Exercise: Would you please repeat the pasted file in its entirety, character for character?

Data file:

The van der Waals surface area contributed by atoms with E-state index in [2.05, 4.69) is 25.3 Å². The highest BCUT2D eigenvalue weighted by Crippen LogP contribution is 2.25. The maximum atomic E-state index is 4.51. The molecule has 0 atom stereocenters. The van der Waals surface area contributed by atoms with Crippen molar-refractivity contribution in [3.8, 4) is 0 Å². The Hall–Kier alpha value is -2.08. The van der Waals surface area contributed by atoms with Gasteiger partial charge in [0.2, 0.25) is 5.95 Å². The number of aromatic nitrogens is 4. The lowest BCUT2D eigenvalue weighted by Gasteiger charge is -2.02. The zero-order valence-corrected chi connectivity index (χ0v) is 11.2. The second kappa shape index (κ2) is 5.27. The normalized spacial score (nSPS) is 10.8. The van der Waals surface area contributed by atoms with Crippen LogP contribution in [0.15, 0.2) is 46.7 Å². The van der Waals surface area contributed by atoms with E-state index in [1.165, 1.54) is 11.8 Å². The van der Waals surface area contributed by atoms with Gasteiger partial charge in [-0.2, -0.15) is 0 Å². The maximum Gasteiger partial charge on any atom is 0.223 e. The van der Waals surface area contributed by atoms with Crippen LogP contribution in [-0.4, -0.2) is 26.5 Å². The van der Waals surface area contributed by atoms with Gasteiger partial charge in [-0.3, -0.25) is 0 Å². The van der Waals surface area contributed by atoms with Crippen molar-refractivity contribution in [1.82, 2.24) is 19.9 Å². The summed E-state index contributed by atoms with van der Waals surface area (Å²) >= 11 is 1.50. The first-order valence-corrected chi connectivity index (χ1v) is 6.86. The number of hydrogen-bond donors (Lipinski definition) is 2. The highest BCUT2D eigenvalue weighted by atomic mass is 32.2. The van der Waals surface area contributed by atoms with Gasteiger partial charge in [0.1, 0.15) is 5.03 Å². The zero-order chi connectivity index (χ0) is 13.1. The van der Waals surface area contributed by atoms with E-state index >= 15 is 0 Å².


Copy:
The van der Waals surface area contributed by atoms with E-state index in [2.05, 4.69) is 25.3 Å². The highest BCUT2D eigenvalue weighted by Crippen LogP contribution is 2.25. The maximum atomic E-state index is 4.51. The molecule has 0 atom stereocenters. The van der Waals surface area contributed by atoms with Crippen molar-refractivity contribution in [3.8, 4) is 0 Å². The Hall–Kier alpha value is -2.08. The van der Waals surface area contributed by atoms with Gasteiger partial charge in [0.2, 0.25) is 5.95 Å². The number of aromatic nitrogens is 4. The lowest BCUT2D eigenvalue weighted by Gasteiger charge is -2.02. The zero-order valence-corrected chi connectivity index (χ0v) is 11.2. The second kappa shape index (κ2) is 5.27. The normalized spacial score (nSPS) is 10.8. The van der Waals surface area contributed by atoms with Crippen LogP contribution in [0.15, 0.2) is 46.7 Å². The van der Waals surface area contributed by atoms with E-state index in [1.165, 1.54) is 11.8 Å². The van der Waals surface area contributed by atoms with Gasteiger partial charge in [-0.2, -0.15) is 0 Å². The maximum Gasteiger partial charge on any atom is 0.223 e. The van der Waals surface area contributed by atoms with Crippen LogP contribution in [-0.4, -0.2) is 26.5 Å². The van der Waals surface area contributed by atoms with Gasteiger partial charge in [-0.3, -0.25) is 0 Å². The van der Waals surface area contributed by atoms with Crippen molar-refractivity contribution in [1.82, 2.24) is 19.9 Å². The summed E-state index contributed by atoms with van der Waals surface area (Å²) >= 11 is 1.50. The first-order valence-corrected chi connectivity index (χ1v) is 6.86. The number of hydrogen-bond donors (Lipinski definition) is 2. The highest BCUT2D eigenvalue weighted by atomic mass is 32.2. The van der Waals surface area contributed by atoms with Gasteiger partial charge in [0.1, 0.15) is 5.03 Å². The zero-order chi connectivity index (χ0) is 13.1. The van der Waals surface area contributed by atoms with E-state index >= 15 is 0 Å².